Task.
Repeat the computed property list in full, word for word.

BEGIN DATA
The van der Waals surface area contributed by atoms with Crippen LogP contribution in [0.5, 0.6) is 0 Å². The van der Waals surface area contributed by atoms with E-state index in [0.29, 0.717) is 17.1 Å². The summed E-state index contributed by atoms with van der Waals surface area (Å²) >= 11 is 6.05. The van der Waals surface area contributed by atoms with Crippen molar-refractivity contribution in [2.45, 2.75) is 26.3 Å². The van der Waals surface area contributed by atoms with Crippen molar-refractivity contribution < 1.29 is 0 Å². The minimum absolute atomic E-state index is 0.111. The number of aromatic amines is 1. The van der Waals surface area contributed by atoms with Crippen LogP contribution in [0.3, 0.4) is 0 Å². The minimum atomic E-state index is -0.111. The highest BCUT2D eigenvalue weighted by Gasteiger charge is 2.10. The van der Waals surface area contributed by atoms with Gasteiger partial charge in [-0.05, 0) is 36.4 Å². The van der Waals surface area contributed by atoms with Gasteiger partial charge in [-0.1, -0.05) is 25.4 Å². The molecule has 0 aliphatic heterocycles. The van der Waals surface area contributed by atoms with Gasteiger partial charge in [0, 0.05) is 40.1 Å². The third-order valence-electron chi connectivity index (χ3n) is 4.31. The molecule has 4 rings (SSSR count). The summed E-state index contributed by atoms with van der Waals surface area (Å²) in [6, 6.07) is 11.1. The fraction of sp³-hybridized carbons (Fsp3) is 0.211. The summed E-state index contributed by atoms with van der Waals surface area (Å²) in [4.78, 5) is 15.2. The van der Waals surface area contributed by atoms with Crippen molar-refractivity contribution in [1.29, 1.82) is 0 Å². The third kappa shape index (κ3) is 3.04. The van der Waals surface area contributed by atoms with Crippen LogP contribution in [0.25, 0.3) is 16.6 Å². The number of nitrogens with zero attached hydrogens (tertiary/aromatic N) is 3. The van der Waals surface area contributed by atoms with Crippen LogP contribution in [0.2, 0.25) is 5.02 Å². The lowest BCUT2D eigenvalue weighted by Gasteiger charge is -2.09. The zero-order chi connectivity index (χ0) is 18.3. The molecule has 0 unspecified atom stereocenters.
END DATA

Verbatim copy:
The van der Waals surface area contributed by atoms with Crippen LogP contribution in [0.5, 0.6) is 0 Å². The van der Waals surface area contributed by atoms with E-state index in [0.29, 0.717) is 17.1 Å². The summed E-state index contributed by atoms with van der Waals surface area (Å²) >= 11 is 6.05. The van der Waals surface area contributed by atoms with Crippen molar-refractivity contribution in [2.45, 2.75) is 26.3 Å². The van der Waals surface area contributed by atoms with Crippen molar-refractivity contribution < 1.29 is 0 Å². The minimum absolute atomic E-state index is 0.111. The number of aromatic amines is 1. The van der Waals surface area contributed by atoms with Crippen LogP contribution in [0.3, 0.4) is 0 Å². The minimum atomic E-state index is -0.111. The highest BCUT2D eigenvalue weighted by Gasteiger charge is 2.10. The van der Waals surface area contributed by atoms with Gasteiger partial charge in [-0.05, 0) is 36.4 Å². The van der Waals surface area contributed by atoms with Gasteiger partial charge in [-0.1, -0.05) is 25.4 Å². The molecule has 0 aliphatic heterocycles. The van der Waals surface area contributed by atoms with Gasteiger partial charge in [0, 0.05) is 40.1 Å². The third-order valence-electron chi connectivity index (χ3n) is 4.31. The molecule has 4 rings (SSSR count). The summed E-state index contributed by atoms with van der Waals surface area (Å²) in [6, 6.07) is 11.1. The fraction of sp³-hybridized carbons (Fsp3) is 0.211. The summed E-state index contributed by atoms with van der Waals surface area (Å²) in [4.78, 5) is 15.2. The van der Waals surface area contributed by atoms with Crippen molar-refractivity contribution in [1.29, 1.82) is 0 Å². The third kappa shape index (κ3) is 3.04. The van der Waals surface area contributed by atoms with Crippen LogP contribution in [0.25, 0.3) is 16.6 Å². The number of nitrogens with zero attached hydrogens (tertiary/aromatic N) is 3. The van der Waals surface area contributed by atoms with Crippen LogP contribution in [0.2, 0.25) is 5.02 Å². The lowest BCUT2D eigenvalue weighted by Gasteiger charge is -2.09. The zero-order chi connectivity index (χ0) is 18.3. The molecule has 0 unspecified atom stereocenters.